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African Debt

Introduction: According to an essay written by Ann-Louise Colgan titled Africa's Debt published online on the African Action website, in the 1960s and 1970s, African countries became indebted to international lenders as they accepted loans for political and economic stabilization in the post-independence era. Many of these loans were made to corrupt regimes, and much of the money went into the hands of repressive governments or de facto dictatorships. Sub-Saharan Africa's debt crisis worsened during the 1980s, as the ratios of foreign debt to the gross national product rose from 51 percent in 1982 to 100 percent by 1992. This foreign debt continued to grow during the 1990s. The 48 countries in what is commonly referred to as sub-Saharan Africa pay approximately $13.5 billion every year to repay debts to foreign creditors. These repayments divert money directly from basic human needs such as health care and education, and fundamentally undermine African governments' efforts to combat the AIDS pandemic as well as efforts to promote sustainable economic development (Golgan).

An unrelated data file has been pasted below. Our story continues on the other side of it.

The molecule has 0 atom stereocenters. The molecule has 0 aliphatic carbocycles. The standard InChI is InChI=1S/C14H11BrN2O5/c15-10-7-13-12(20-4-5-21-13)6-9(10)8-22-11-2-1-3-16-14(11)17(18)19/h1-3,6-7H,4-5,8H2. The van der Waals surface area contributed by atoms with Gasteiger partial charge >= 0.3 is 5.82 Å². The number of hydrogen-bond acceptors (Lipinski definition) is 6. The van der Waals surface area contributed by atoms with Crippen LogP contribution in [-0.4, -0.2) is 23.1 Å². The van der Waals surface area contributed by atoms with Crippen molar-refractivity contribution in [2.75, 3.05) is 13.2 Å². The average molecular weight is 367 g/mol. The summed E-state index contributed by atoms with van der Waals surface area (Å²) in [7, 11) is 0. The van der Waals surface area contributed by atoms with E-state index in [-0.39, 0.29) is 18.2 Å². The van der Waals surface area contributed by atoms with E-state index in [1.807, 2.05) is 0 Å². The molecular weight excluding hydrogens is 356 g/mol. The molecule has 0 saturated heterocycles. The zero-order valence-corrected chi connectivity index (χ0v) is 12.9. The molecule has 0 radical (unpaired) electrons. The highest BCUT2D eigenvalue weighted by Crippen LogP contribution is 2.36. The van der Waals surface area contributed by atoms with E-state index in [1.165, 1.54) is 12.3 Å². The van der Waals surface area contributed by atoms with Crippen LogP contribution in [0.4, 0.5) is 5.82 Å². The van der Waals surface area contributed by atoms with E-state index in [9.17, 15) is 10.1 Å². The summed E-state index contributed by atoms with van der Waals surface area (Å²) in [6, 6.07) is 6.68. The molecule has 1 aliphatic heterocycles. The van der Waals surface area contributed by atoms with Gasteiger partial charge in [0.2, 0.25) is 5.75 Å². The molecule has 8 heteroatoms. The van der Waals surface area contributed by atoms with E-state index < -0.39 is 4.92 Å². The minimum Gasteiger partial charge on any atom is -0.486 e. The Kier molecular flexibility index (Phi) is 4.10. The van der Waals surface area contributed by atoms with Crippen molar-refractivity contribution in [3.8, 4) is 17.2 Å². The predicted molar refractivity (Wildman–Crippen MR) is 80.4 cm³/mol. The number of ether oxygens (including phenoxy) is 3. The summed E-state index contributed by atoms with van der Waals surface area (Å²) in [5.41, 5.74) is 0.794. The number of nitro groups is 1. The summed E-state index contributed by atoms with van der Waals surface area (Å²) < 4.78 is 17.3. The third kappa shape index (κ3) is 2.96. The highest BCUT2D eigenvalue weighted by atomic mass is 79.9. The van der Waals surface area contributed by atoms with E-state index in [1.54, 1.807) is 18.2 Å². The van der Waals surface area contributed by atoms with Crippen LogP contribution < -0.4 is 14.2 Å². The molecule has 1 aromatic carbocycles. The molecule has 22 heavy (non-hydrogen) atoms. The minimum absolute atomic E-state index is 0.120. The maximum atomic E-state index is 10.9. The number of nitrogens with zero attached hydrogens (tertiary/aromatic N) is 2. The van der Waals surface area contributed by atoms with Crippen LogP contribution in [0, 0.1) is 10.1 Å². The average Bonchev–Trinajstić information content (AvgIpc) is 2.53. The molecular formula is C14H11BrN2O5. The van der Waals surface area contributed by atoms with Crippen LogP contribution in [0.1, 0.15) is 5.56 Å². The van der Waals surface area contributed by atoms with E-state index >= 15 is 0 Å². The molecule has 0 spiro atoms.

Beginning in 1989, a range of measures were enacted to reschedule and restructure these debts and the debt repayment schedule. According to an article by David Ransom published in New Internationalist, in 1996 the IMF and World Bank conceded that some of the debts owed by the poorest and most indebted countries might have to be written off and formed the Heavily Indebted Poor Country (HIPC) Initiative. The goal of HIPC Initiative is to reduce foreign debt repayments to a sustainable level. Under HIPC, full compliance with its most stringent requirements for economic reform must occur for six years before any debt forgiveness will occur.

According to Hanson, in Ethiopia, one hundred thousand children die annually from easily preventable diseases. Debt repayments are four times more than public spending on healthcare. From Africa as a whole, one in every ...

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African Debt. (1969, December 31). In Retrieved 14:39, March 18, 2019, from